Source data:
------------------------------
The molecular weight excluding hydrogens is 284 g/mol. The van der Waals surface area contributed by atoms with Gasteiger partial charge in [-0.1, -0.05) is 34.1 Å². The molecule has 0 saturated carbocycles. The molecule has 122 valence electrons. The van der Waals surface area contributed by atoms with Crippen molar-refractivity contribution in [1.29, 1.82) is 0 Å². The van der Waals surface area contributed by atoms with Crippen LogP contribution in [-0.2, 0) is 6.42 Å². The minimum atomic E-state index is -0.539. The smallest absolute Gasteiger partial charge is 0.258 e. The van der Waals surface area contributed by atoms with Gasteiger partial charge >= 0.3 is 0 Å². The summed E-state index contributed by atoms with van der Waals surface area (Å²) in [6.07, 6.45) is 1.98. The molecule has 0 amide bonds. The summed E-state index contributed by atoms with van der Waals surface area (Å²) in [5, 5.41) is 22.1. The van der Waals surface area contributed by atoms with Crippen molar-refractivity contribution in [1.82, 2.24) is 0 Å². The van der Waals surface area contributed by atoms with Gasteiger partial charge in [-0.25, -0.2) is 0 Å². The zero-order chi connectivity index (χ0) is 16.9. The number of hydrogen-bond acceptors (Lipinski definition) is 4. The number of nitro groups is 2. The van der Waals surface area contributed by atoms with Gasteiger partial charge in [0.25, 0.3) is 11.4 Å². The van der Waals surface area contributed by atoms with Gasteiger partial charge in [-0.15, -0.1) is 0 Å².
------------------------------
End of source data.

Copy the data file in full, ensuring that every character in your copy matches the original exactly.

The molecular weight excluding hydrogens is 284 g/mol. The van der Waals surface area contributed by atoms with Gasteiger partial charge in [-0.1, -0.05) is 34.1 Å². The molecule has 0 saturated carbocycles. The molecule has 122 valence electrons. The van der Waals surface area contributed by atoms with Crippen molar-refractivity contribution in [1.29, 1.82) is 0 Å². The van der Waals surface area contributed by atoms with Crippen LogP contribution in [-0.2, 0) is 6.42 Å². The minimum atomic E-state index is -0.539. The smallest absolute Gasteiger partial charge is 0.258 e. The van der Waals surface area contributed by atoms with Gasteiger partial charge >= 0.3 is 0 Å². The summed E-state index contributed by atoms with van der Waals surface area (Å²) in [6.07, 6.45) is 1.98. The molecule has 0 amide bonds. The summed E-state index contributed by atoms with van der Waals surface area (Å²) in [5, 5.41) is 22.1. The van der Waals surface area contributed by atoms with Crippen molar-refractivity contribution in [1.82, 2.24) is 0 Å². The van der Waals surface area contributed by atoms with Gasteiger partial charge in [-0.25, -0.2) is 0 Å². The zero-order chi connectivity index (χ0) is 16.9. The number of hydrogen-bond acceptors (Lipinski definition) is 4. The number of nitro groups is 2. The van der Waals surface area contributed by atoms with Gasteiger partial charge in [0.25, 0.3) is 11.4 Å². The van der Waals surface area contributed by atoms with Gasteiger partial charge in [-0.15, -0.1) is 0 Å².